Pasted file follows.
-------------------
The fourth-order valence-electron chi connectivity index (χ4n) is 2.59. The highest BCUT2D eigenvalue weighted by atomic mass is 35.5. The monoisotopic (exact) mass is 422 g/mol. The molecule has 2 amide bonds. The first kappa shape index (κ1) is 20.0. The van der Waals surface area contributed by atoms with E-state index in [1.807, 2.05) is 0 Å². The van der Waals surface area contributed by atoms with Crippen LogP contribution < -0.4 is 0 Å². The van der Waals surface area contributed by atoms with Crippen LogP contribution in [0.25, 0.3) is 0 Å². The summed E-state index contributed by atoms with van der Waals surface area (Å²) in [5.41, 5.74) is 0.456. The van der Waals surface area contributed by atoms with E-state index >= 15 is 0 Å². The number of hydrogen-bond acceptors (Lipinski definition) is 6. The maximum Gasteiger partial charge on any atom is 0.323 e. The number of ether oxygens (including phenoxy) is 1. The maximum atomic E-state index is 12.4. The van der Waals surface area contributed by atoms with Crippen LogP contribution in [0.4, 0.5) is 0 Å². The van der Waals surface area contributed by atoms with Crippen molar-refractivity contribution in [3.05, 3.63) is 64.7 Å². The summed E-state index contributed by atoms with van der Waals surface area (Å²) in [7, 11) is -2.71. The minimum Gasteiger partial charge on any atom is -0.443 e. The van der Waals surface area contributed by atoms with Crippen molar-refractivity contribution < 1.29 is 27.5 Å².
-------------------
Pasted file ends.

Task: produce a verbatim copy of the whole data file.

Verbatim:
The fourth-order valence-electron chi connectivity index (χ4n) is 2.59. The highest BCUT2D eigenvalue weighted by atomic mass is 35.5. The monoisotopic (exact) mass is 422 g/mol. The molecule has 2 amide bonds. The first kappa shape index (κ1) is 20.0. The van der Waals surface area contributed by atoms with E-state index in [1.807, 2.05) is 0 Å². The van der Waals surface area contributed by atoms with Crippen LogP contribution < -0.4 is 0 Å². The van der Waals surface area contributed by atoms with Crippen LogP contribution in [0.25, 0.3) is 0 Å². The summed E-state index contributed by atoms with van der Waals surface area (Å²) in [5.41, 5.74) is 0.456. The van der Waals surface area contributed by atoms with E-state index >= 15 is 0 Å². The number of hydrogen-bond acceptors (Lipinski definition) is 6. The maximum Gasteiger partial charge on any atom is 0.323 e. The number of ether oxygens (including phenoxy) is 1. The maximum atomic E-state index is 12.4. The van der Waals surface area contributed by atoms with Crippen LogP contribution in [0.4, 0.5) is 0 Å². The van der Waals surface area contributed by atoms with Crippen molar-refractivity contribution in [3.05, 3.63) is 64.7 Å². The summed E-state index contributed by atoms with van der Waals surface area (Å²) in [7, 11) is -2.71. The minimum Gasteiger partial charge on any atom is -0.443 e. The van der Waals surface area contributed by atoms with Crippen molar-refractivity contribution < 1.29 is 27.5 Å².